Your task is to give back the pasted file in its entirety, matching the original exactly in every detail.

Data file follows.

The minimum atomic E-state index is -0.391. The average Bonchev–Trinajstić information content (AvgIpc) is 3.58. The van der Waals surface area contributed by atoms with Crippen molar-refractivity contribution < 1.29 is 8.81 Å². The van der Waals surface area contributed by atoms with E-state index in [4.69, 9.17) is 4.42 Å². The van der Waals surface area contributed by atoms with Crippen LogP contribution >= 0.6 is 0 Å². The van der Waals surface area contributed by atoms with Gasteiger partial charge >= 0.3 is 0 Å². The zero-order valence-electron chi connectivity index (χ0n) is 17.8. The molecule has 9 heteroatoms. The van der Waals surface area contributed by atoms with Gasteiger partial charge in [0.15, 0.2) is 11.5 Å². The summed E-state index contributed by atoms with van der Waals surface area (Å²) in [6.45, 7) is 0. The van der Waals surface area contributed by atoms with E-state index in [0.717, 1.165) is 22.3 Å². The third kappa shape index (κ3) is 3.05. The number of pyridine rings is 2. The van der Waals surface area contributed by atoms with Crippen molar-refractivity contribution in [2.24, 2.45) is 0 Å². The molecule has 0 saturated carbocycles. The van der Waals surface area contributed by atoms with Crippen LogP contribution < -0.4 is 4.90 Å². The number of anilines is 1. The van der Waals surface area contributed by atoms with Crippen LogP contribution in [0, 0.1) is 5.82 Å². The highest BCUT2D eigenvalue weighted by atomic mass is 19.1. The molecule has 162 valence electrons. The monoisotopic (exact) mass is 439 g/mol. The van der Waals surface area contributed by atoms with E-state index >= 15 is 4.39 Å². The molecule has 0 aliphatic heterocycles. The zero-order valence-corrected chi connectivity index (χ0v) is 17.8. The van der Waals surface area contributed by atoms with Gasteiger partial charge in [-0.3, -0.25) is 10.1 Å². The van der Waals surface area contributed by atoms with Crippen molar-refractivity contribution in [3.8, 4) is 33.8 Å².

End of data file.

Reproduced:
The minimum atomic E-state index is -0.391. The average Bonchev–Trinajstić information content (AvgIpc) is 3.58. The van der Waals surface area contributed by atoms with Crippen molar-refractivity contribution < 1.29 is 8.81 Å². The van der Waals surface area contributed by atoms with E-state index in [4.69, 9.17) is 4.42 Å². The van der Waals surface area contributed by atoms with Crippen LogP contribution >= 0.6 is 0 Å². The van der Waals surface area contributed by atoms with Gasteiger partial charge >= 0.3 is 0 Å². The zero-order valence-electron chi connectivity index (χ0n) is 17.8. The molecule has 9 heteroatoms. The van der Waals surface area contributed by atoms with Gasteiger partial charge in [0.15, 0.2) is 11.5 Å². The summed E-state index contributed by atoms with van der Waals surface area (Å²) in [6.45, 7) is 0. The van der Waals surface area contributed by atoms with E-state index in [0.717, 1.165) is 22.3 Å². The third kappa shape index (κ3) is 3.05. The number of pyridine rings is 2. The van der Waals surface area contributed by atoms with Crippen molar-refractivity contribution in [2.24, 2.45) is 0 Å². The molecule has 0 saturated carbocycles. The van der Waals surface area contributed by atoms with Crippen LogP contribution < -0.4 is 4.90 Å². The number of anilines is 1. The van der Waals surface area contributed by atoms with Crippen LogP contribution in [0, 0.1) is 5.82 Å². The highest BCUT2D eigenvalue weighted by atomic mass is 19.1. The molecule has 162 valence electrons. The monoisotopic (exact) mass is 439 g/mol. The van der Waals surface area contributed by atoms with E-state index >= 15 is 4.39 Å². The molecule has 0 aliphatic heterocycles. The zero-order valence-corrected chi connectivity index (χ0v) is 17.8. The van der Waals surface area contributed by atoms with Gasteiger partial charge in [-0.3, -0.25) is 10.1 Å². The van der Waals surface area contributed by atoms with Crippen molar-refractivity contribution in [3.8, 4) is 33.8 Å².